The scythe is excellent for both of the tasks mentioned, especially when used with the shorter ‘ditching’ blade, and where the docks are concerned it’s simply a task of swishing (none technical term!) the blade above the grass to take out the flowering dock stems. It may not be the complete answer, but it’s fuel and chemical free & it’ll stop them spreading ever further – a little bit of natural selection if you like.

A makeshift Silent Space

My last image above of sun setting behind the trees is an image of mine taken for use, along with some text, on the Silent Space website. The new web page added this week will grow as more articles are added, and is intended to offer views of how, during lockdown, some people have found calm and solace through nature.

If you haven’t discovered the Silent Space initiative as yet, you might like to explore the link at the end of this post. Essentially though, a most basic explanation is that Silent Space exists to help people find a space, usually in a park or garden, where they can properly relax and enjoy a few peaceful moments of peace. During lockdown however, most ‘arranged’ Silent Spaces in gardens have been closed to visitors.

I’m glad to say that Silent Space in general is set to go from strength to strength, and its need is more important than ever before now that many more people are discovering the restorative power of gardens and green spaces. Do please check the link below and see the incredible number of places that will soon be open again to offer their Silent Spaces.

Well that has to be it for this week, but needless to say I have another busy gardening week ahead, and will be back with more luscious images and text next week.

Regards, Gary.

Silent Space

Garden Journal 23.5.20

A week in my garden spaces. From flag iris at Broadwell to the first ‘Boscobel’ rose in my garden at home.

Hello and welcome to my garden journal covering the past week, where I trust that you, like me have taken more than a few moments to appreciate plants, to stroll in the fresh air, to sow some seeds or plant something?!

It’s been incredibly challenging for gardeners on the weather front recently. Following weeks of very little rainfall and warm temps, late frosts popped up to surprise a few who might not have caught the forecasts. How many times have we heard “there can always be a late frost in May;” well this year there was one…

Young plants that might have been hardening off were at real risk of damage and sure enough – many pictures on social media showed harsh proof of frost damage – tomatoes to beech leaves were frustratingly displayed showing the effects of weather. As if this were not enough, temperatures shot up this week to the upper 20s and again; establishing plants with their delicate leaves were at real risk of damage. And there’s more – now we have blustery, leaf desiccating and stem breaking winds coming at us that can be really damaging.

I only hope that you’ve kept your plants covered when it turned cold, shaded when things turned hot, and kept your pots well watered to bolster their strength and turgidity when the gales arrived.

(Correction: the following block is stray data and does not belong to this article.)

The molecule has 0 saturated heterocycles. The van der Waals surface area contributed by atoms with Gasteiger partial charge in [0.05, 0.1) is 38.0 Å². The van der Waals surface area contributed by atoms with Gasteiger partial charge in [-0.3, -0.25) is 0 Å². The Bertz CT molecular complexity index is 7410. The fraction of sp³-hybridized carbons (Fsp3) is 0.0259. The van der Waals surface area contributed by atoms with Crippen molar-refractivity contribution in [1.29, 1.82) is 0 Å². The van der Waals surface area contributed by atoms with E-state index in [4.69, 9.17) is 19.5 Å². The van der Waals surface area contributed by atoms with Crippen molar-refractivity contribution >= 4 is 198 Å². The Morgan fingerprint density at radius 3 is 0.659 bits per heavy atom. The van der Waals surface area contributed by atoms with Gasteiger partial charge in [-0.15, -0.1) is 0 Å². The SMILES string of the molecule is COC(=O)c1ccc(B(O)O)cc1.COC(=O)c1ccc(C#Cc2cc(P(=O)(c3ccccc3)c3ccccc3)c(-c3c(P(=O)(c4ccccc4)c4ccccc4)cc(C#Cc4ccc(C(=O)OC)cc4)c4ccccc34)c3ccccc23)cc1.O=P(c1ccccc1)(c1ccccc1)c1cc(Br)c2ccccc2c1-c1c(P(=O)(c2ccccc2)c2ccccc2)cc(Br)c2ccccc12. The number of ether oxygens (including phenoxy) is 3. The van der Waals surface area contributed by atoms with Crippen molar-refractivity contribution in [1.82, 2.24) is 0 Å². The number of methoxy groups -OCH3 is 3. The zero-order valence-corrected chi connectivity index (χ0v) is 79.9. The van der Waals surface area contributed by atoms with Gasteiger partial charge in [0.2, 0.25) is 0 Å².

Sneeboer spade
Digging-In’ a border at Broadwell. The spades are made by Sneeboer, I’m not getting any freebies for the mention, but I can honestly say they’re beautiful digging companions! (Tell them I sent you! 😉 )

On a personal front, it’s been a tough one for me as my key task was digging and planting along a rather warm south facing border. It was kind of time pressured because most of the 100+ pots of dahlias were beginning to struggle in their plastic pots which are quick to heat up and dry out. Therefore, when starting the week with a good few metres of soil to prepare and plant, and with temperatures predicted to rise, it was a head down and get stuck in week from the get-go on Monday.

By close of play Thursday, I was relieved to have puddled-in the very last dahlia, and to have tied in the lowest strings around 12 rather large wigwams – for the growing of sweet peas. On Friday I naively thought that the overdue mowing on a ride-on would at least give me a chance to take the weight off – although I hadn’t bargained for the bone shaking ride over concrete-like paddocks!

Flag Iris growing alongside the pond at Broadwell. Suffice to say, they’re very well established!

On the work summary front, : Monday – Watering. Digging. Tuesday – Divided & potted hellebores. Erected half of the wigwams for sweet peas. Wednesday – Cut fresh rods & erected remaining wigwams. Thursday – Planted dahlias. Mowing. Produced AMAZING TikTok video! (Check link at bottom of article!) Friday – Watering. Mowing. Received topsoil delivery. (It doesn’t sound like a busy week, but it was I can assure you!)

My final words this week pick up on the NoMowMay thread that is receiving lots of credit and support just now, and rightfully so. I’ve been a long term convert to the reduction of intensively managed grass, and to the embracing of all the wonderful plants and creatures that arrive when a patch of lawn is left to re-wild itself. However, as always when you begin to gain some knowledge about a subject; you quickly learn there is so much more to know – if only ‘no-mow’ were that easy!

If you’ve space to experiment, you can try out different mowing heights & frequencies to create varied habitats. I’d expect to find voles, frogs & grass snakes in that patch beyond the reeds, along with buttercups & cuckoo flowers.

I’ve been playing with mowing regimes for two decades now, and might write a more focussed article about it at some stage. For now though I can wholeheartedly agree that looking carefully at our traditional and regular mowing regimes is exactly what we should be doing at this point in time, and for so many positive reasons.

First and foremost, I do support the NoMowMay initiative, but… If the results don’t turn out as hoped for, what to do next? There are so many questions that can arise, such as: How can that hoped for wild flower patch be manipulated and improved? When is best to mow that long grass? When the grass has grown thick and lush and collapsed on itself, how can I cut it? How can I balance the wild look with the desire to keep things tidy? Why aren’t there many flowers? Is a dock or nettle allowed to stay? So many questions…!